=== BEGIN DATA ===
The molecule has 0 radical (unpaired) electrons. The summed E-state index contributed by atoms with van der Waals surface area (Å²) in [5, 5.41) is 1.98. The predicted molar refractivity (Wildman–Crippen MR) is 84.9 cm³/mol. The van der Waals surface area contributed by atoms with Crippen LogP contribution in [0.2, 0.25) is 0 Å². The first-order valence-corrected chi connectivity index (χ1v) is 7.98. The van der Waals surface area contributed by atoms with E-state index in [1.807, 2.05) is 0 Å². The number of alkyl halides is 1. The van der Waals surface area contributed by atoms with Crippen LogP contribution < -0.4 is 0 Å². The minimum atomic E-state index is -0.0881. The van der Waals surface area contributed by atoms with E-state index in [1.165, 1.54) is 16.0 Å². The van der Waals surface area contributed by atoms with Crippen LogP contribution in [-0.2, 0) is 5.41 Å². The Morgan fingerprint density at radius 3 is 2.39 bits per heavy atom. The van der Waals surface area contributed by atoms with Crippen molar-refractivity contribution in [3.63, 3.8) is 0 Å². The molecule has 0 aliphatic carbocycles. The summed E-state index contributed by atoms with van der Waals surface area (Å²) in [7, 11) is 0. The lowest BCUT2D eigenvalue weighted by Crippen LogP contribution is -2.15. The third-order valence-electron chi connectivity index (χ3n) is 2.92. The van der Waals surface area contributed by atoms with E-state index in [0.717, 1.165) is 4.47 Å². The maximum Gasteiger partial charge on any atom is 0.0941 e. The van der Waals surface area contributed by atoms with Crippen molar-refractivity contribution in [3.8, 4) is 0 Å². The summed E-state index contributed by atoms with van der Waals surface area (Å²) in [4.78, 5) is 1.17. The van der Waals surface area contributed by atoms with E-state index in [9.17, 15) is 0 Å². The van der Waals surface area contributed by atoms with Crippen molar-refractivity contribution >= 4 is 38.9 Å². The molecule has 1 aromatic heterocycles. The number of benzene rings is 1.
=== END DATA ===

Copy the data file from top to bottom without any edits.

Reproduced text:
The molecule has 0 radical (unpaired) electrons. The summed E-state index contributed by atoms with van der Waals surface area (Å²) in [5, 5.41) is 1.98. The predicted molar refractivity (Wildman–Crippen MR) is 84.9 cm³/mol. The van der Waals surface area contributed by atoms with Crippen LogP contribution in [0.2, 0.25) is 0 Å². The first-order valence-corrected chi connectivity index (χ1v) is 7.98. The van der Waals surface area contributed by atoms with E-state index in [1.807, 2.05) is 0 Å². The number of alkyl halides is 1. The van der Waals surface area contributed by atoms with Crippen LogP contribution < -0.4 is 0 Å². The minimum atomic E-state index is -0.0881. The van der Waals surface area contributed by atoms with E-state index in [1.165, 1.54) is 16.0 Å². The van der Waals surface area contributed by atoms with Crippen LogP contribution in [-0.2, 0) is 5.41 Å². The Morgan fingerprint density at radius 3 is 2.39 bits per heavy atom. The van der Waals surface area contributed by atoms with Crippen molar-refractivity contribution in [3.63, 3.8) is 0 Å². The molecule has 0 aliphatic carbocycles. The summed E-state index contributed by atoms with van der Waals surface area (Å²) in [7, 11) is 0. The lowest BCUT2D eigenvalue weighted by Crippen LogP contribution is -2.15. The third-order valence-electron chi connectivity index (χ3n) is 2.92. The van der Waals surface area contributed by atoms with E-state index in [0.717, 1.165) is 4.47 Å². The maximum Gasteiger partial charge on any atom is 0.0941 e. The van der Waals surface area contributed by atoms with Crippen molar-refractivity contribution in [3.8, 4) is 0 Å². The summed E-state index contributed by atoms with van der Waals surface area (Å²) in [4.78, 5) is 1.17. The van der Waals surface area contributed by atoms with E-state index in [9.17, 15) is 0 Å². The van der Waals surface area contributed by atoms with Crippen molar-refractivity contribution >= 4 is 38.9 Å². The molecule has 1 aromatic heterocycles. The number of benzene rings is 1.